Don’t Miss Out on the Earned Income Tax Credit

Tax Deductions and Credits

National Earned Income Tax Credit Awareness Day is January 25th and we want to help bring awareness to EITC and remind you that this tax credit can be worth up to $5,800, but you have to file your taxes to get it.  Ginita Wall gives us more details on one of the most commonly overlooked tax credits

Are you expecting a tax refund this year? If you are eligible for the Earned Income Tax Credit, one might be coming your way. Though the refunds are greater if you have children, even those without children can qualify, as long as you or your spouse (if married filing jointly) are between the ages of 25 and 65.


The problem for most people trying to claim the credit is that the rules seem complicated, but using TurboTax makes it simple. In addition to TurboTax software making it easy to claim the credit,  Intuit, maker of TurboTax also has the EITC Finder, which is a free smartphone app that makes determining eligibility easy.

Here are the rules for claiming the tax credit:

Your wages and self-employment earnings are the basis for the credit. You also can have interest, dividends and other investment earnings, but not more than $3,200 in 2012. For most of us, with interest rates at rock bottom, that isn’t a problem.

How much you can earn and qualify for the tax credit may depend on how many dependent children you have.

For 2012 if you have:

  • Three or more children, you can earn up to $45,060 and qualify
  • Two children, that drops to $41,952
  • Only one child, your earnings and adjusted gross income can’t top $36,920
  • No children? No problem, as long as your income is less than $13,980.

The refundable tax credit can give you tax credits ranging from a maximum of $5,891 if you have three children, to $475 if you have no children.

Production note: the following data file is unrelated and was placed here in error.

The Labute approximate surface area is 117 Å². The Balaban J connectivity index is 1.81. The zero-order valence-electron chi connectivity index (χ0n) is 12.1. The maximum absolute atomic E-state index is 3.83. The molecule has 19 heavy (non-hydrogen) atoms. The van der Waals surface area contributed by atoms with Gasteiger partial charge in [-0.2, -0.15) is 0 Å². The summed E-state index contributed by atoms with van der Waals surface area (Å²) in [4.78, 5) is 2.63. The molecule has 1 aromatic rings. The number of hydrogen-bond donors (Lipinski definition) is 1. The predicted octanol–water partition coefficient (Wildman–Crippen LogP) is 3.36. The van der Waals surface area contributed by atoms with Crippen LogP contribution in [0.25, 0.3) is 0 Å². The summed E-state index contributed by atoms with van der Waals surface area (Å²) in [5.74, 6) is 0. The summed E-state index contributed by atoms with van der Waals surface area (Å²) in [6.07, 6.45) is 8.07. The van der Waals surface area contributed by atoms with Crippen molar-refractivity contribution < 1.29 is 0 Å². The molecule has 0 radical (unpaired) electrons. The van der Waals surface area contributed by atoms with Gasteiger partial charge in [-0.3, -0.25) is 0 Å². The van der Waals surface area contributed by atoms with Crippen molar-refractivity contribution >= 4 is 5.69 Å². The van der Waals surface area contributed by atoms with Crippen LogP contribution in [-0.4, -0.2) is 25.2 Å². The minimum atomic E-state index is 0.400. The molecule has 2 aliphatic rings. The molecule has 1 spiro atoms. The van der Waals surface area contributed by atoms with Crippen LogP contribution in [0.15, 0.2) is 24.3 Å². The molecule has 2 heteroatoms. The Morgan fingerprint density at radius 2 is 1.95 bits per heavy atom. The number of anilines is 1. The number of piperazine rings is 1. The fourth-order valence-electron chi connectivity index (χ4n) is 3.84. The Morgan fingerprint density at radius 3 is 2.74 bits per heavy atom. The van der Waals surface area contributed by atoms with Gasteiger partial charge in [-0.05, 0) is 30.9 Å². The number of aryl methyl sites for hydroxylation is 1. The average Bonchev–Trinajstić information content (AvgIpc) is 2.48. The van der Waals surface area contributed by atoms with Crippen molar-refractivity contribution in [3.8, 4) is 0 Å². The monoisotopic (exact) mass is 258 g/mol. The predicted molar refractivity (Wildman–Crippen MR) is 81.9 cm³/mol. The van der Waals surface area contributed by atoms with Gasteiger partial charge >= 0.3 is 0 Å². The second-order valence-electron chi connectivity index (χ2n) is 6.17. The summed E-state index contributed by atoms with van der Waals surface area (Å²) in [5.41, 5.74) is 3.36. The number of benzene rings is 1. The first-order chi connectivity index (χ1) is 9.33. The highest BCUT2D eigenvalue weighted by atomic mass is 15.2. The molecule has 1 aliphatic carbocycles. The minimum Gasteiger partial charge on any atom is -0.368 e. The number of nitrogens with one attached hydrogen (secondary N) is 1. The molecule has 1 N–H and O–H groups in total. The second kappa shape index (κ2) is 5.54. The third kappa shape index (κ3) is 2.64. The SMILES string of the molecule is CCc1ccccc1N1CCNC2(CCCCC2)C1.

Here’s the best part: Most tax credits only apply against taxes you owe. If your tax is zero, you get no benefit. But if the earned income credit is greater than the tax you owe, the IRS will send you the difference. For example, if your credit is $1,200 and you owe $800 in taxes, you’ll get a check from the IRS for $400. How sweet is that?

Now for the fine print: If you are married but file separate returns as “married filing separately” you don’t qualify for the earned income credit. And if you share custody and your child has lived in your household for more than half the year, that child can qualify you for the credit even if the other parent is entitled to claim the exemption for the child on their tax return.

If you are eligible for the federal tax credit and you live in one of the 25 states that also has the credit, your benefits may be multiplied. And even if you normally make too much to qualify for the credit, if you lost your job and were out of work in 2012, you may still qualify for that year.

Remember if you have any questions about this tax law, you can call and ask our CPAs, tax attorneys, or IRS enrolled agents your question for free.

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